Anthony Foxx, the chief policy officer at Lyft who articulated the company’s plan to replicate the Prop 22 campaign across the United States, was the Secretary of Transportation under President Barack Obama. Valerie Jarrett, another senior advisor to Obama, joined the Lyft board of directors in 2017 and earned $301,840 in the role this year. David Plouffe, who managed Obama’s 2008 presidential campaign and served as a senior advisor to the President, was the senior vice president for policy at Uber until 2017. Plouffe was fined $90,000 in 2017 for lobbying Chicago Mayor, and former Obama chief of staff, Rahm Emmanuel on behalf of Uber without registering.

Tony West, Uber’s chief legal officer, is a former associate attorney general in the Obama administration. Further, West is married to Maya Harris, the sister of Democratic Vice Presidential nominee Kamala Harris and the former chair of Harris’s 2020 presidential campaign. West has long been a top advisor to Kamala Harris – since her 2003 campaign for San Francisco district attorney, according to the Los Angeles Times. More recently, West co-chaired Harris’s Senate transition team in 2016.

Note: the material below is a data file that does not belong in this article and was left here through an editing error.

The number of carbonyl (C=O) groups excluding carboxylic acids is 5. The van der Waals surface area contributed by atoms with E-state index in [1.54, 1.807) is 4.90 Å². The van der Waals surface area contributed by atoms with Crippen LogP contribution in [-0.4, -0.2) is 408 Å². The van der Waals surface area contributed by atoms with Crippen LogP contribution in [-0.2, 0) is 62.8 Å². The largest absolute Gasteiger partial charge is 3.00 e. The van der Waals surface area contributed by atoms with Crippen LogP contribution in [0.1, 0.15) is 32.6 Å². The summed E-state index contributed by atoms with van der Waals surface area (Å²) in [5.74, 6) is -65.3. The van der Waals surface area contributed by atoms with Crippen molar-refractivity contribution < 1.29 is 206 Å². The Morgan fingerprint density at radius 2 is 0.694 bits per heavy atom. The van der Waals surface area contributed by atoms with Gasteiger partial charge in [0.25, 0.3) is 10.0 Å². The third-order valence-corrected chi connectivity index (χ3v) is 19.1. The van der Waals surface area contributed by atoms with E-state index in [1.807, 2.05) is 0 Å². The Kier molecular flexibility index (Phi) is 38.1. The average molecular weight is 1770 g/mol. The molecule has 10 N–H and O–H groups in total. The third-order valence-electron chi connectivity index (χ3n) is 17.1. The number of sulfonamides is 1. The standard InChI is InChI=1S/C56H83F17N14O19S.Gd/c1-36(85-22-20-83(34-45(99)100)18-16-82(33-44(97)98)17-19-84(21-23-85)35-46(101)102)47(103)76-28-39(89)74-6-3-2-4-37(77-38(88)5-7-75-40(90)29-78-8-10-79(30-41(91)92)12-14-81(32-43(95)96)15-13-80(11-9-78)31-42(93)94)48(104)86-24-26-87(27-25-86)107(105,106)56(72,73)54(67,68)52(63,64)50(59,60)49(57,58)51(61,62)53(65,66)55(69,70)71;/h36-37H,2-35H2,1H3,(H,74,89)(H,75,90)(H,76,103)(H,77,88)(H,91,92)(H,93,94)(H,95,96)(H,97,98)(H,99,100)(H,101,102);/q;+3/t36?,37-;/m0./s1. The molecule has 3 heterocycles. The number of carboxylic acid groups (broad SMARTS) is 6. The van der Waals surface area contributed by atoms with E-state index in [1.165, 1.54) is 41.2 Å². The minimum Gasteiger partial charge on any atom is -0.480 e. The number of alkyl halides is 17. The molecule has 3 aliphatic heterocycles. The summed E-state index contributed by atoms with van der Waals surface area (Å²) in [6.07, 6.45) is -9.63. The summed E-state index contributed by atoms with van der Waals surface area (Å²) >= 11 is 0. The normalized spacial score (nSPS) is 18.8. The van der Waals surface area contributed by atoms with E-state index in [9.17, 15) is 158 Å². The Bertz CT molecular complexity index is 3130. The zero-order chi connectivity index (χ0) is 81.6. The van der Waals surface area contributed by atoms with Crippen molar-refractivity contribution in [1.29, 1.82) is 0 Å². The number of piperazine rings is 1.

Jake Sullivan, former national security advisor to Biden, worked as a consultant for Uber as the company tried to strike a deal with labor in California while also serving as a top policy advisor to Biden’s Presidential campaign. Laphonza Butler, a former president of SEIU Local 2015, also consulted for Uber on the effort while advising Kamala Harris’s presidential campaign, according to Bloomberg.

Seth Harris, an Obama administration acting labor secretary and labor advisor to Biden’s campaign according to Bloomberg, co-wrote a paper at Brookings Institution’s Hamilton Project, on “modernizing” labor laws in 2015 that Lyft cited in a press release about Prop 22.